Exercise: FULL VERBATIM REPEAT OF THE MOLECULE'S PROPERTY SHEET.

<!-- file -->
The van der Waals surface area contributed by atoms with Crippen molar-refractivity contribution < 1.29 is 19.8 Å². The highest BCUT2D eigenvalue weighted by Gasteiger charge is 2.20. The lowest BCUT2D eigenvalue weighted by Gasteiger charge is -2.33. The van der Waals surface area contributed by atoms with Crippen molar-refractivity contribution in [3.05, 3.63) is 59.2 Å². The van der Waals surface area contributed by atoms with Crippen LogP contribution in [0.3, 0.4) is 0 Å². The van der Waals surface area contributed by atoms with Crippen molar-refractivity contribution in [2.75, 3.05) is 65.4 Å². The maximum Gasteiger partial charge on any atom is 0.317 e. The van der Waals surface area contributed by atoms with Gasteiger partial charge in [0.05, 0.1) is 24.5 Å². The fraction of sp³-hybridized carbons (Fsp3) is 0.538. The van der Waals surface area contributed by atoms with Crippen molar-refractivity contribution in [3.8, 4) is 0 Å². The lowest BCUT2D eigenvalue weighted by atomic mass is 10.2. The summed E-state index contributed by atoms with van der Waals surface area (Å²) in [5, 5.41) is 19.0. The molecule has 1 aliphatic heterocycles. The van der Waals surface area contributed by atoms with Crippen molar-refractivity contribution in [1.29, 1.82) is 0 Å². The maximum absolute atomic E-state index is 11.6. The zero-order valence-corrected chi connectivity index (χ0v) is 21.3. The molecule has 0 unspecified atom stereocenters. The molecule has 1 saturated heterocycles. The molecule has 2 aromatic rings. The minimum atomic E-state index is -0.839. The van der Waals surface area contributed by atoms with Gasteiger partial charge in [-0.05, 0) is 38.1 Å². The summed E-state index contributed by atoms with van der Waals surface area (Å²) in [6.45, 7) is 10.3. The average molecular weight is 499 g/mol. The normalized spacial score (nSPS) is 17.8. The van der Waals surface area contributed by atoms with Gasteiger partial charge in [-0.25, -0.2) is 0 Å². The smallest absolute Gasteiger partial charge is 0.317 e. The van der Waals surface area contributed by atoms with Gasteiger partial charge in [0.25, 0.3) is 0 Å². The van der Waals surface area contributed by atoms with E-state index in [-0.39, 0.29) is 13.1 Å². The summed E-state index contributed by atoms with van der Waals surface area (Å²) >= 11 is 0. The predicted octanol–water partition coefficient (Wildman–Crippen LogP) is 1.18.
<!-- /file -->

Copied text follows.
The van der Waals surface area contributed by atoms with Crippen molar-refractivity contribution < 1.29 is 19.8 Å². The highest BCUT2D eigenvalue weighted by Gasteiger charge is 2.20. The lowest BCUT2D eigenvalue weighted by Gasteiger charge is -2.33. The van der Waals surface area contributed by atoms with Crippen molar-refractivity contribution in [3.05, 3.63) is 59.2 Å². The van der Waals surface area contributed by atoms with Crippen LogP contribution in [0.3, 0.4) is 0 Å². The van der Waals surface area contributed by atoms with Crippen molar-refractivity contribution in [2.75, 3.05) is 65.4 Å². The maximum Gasteiger partial charge on any atom is 0.317 e. The van der Waals surface area contributed by atoms with Gasteiger partial charge in [0.05, 0.1) is 24.5 Å². The fraction of sp³-hybridized carbons (Fsp3) is 0.538. The van der Waals surface area contributed by atoms with Crippen molar-refractivity contribution in [3.8, 4) is 0 Å². The lowest BCUT2D eigenvalue weighted by atomic mass is 10.2. The summed E-state index contributed by atoms with van der Waals surface area (Å²) in [5, 5.41) is 19.0. The molecule has 1 aliphatic heterocycles. The van der Waals surface area contributed by atoms with Crippen molar-refractivity contribution in [1.29, 1.82) is 0 Å². The maximum absolute atomic E-state index is 11.6. The zero-order valence-corrected chi connectivity index (χ0v) is 21.3. The molecule has 0 unspecified atom stereocenters. The molecule has 1 saturated heterocycles. The molecule has 2 aromatic rings. The minimum atomic E-state index is -0.839. The van der Waals surface area contributed by atoms with Gasteiger partial charge in [-0.05, 0) is 38.1 Å². The summed E-state index contributed by atoms with van der Waals surface area (Å²) in [6.45, 7) is 10.3. The average molecular weight is 499 g/mol. The normalized spacial score (nSPS) is 17.8. The van der Waals surface area contributed by atoms with Gasteiger partial charge in [-0.25, -0.2) is 0 Å². The smallest absolute Gasteiger partial charge is 0.317 e. The van der Waals surface area contributed by atoms with Gasteiger partial charge in [0.25, 0.3) is 0 Å². The van der Waals surface area contributed by atoms with E-state index in [-0.39, 0.29) is 13.1 Å². The summed E-state index contributed by atoms with van der Waals surface area (Å²) >= 11 is 0. The predicted octanol–water partition coefficient (Wildman–Crippen LogP) is 1.18.